This Foodie Friday I’d like to talk about something I hope you have handy in your kitchen: a table of substitutes. There is nothing worse than doing your mise en place and realizing that you’re out of something you need for what you’re making. Maybe it’s sour cream for a dip you decided to whip up to watch TV (use plain yogurt – Greek if you have it!). Maybe you need some buttermilk but only have regular (combine a tablespoon of an acid – lemon juice, vinegar – and enough milk to make a cup). How many large eggs can I substitute in when the recipe calls for jumbo?  Even understanding how to substitute dried herbs for fresh is important (use 1/3 as much dried as fresh). Having a list of things which can serve as alternatives is very handy and can often save a dish.  

We need to do that in business too. When we don’t have the proper things for what we’re trying to accomplish, we need to figure out substitutes. Maybe the higher-ups aren’t giving us the resources we need or maybe the budget isn’t big enough to cover the project at hand. We need to think about alternatives and reframe the problem. Maybe there are exceptions to what we perceive as the norm – organizations who have faced a similar challenge. Can those exceptions point us in another direction?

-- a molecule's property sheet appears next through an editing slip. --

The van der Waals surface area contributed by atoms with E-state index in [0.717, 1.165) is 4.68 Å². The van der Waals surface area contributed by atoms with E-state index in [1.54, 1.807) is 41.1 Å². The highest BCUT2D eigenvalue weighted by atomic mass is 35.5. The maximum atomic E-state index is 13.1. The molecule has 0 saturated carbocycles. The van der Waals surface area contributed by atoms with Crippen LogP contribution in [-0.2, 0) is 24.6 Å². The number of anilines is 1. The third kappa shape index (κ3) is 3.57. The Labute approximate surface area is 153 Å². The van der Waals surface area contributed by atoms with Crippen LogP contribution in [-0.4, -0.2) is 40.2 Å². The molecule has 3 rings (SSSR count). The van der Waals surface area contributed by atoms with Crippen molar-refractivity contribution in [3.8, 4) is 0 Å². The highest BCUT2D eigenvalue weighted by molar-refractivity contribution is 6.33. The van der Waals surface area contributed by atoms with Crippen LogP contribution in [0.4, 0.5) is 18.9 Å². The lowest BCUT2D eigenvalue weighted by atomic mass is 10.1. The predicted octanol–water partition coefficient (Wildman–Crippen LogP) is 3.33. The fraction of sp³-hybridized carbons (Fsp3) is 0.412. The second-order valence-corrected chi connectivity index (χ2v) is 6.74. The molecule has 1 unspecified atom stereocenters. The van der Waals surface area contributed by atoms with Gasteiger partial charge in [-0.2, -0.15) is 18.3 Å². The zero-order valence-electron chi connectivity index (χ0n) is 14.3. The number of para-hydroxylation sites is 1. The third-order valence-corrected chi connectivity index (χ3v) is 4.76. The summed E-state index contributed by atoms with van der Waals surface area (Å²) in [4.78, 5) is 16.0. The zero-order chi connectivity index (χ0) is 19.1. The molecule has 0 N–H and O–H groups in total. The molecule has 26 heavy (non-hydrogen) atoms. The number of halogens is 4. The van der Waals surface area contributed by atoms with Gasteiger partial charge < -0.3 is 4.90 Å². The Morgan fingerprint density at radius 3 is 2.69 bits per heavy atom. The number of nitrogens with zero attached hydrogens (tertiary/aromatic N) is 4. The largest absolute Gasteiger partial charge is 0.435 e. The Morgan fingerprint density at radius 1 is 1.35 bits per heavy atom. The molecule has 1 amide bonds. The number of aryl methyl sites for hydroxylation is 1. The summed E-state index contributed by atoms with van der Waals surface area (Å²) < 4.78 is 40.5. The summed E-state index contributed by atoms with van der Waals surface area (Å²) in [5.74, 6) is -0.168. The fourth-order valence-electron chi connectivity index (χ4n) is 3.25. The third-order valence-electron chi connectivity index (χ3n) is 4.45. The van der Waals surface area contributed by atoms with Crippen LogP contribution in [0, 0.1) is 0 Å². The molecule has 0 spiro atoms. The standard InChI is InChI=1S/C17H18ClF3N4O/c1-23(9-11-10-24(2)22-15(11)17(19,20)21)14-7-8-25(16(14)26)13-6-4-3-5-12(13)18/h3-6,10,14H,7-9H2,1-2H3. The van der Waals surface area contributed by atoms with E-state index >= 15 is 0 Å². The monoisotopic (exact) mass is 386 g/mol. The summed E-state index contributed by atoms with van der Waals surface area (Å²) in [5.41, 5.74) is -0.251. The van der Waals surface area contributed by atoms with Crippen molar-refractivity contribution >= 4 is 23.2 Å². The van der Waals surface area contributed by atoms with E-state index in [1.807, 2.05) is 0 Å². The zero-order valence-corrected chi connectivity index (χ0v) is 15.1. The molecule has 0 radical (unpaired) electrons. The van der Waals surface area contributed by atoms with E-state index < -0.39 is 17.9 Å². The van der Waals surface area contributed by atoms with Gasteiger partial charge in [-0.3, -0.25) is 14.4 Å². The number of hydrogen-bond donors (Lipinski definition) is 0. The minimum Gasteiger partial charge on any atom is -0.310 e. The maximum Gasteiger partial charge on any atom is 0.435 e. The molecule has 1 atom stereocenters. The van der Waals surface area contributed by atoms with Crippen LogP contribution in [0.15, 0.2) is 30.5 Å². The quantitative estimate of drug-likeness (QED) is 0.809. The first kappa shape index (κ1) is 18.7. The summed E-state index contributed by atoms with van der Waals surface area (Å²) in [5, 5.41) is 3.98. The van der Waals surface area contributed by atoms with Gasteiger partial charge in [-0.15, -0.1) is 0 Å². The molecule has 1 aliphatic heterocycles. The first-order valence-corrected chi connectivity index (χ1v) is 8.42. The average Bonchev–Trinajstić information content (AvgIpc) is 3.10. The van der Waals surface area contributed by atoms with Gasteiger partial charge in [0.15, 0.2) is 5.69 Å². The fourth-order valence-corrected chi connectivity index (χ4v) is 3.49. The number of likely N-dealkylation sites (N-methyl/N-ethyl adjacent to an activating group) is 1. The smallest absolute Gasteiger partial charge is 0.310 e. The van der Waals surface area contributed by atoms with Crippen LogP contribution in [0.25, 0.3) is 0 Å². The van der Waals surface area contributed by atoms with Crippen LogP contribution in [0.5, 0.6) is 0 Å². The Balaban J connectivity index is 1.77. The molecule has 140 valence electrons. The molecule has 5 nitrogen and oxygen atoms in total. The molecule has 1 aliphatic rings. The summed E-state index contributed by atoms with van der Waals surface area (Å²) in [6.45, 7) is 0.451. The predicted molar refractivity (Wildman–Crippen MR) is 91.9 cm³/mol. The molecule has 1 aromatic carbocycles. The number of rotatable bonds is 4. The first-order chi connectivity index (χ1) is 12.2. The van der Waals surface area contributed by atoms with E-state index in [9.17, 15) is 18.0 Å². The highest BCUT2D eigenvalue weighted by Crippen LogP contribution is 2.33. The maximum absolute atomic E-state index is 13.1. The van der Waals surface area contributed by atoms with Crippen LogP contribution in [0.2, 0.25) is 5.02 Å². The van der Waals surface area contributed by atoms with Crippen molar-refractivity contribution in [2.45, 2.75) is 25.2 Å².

There are some things for which there are no substitutes.  Good people, for one, and smart, out of the box thinking for another.  I realize that you can’t cook a piece of chicken and call it beef.  Then again, you can substitute turkey for veal in some dishes so maybe chicken for beef isn’t so far-fetched.  That sort of thinking is something in which every organization needs to engage.  What business model can we substitute for our own if things begin to fall apart?

My table of substitutions is tucked away in a kitchen drawer and I rarely need to use it.  I used to have one for my business tucked in a desk drawer – people I might want to hire, companies to replace current partnerships if they fell apart.   Where is yours?

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Filed under Consulting, food

What’s Up?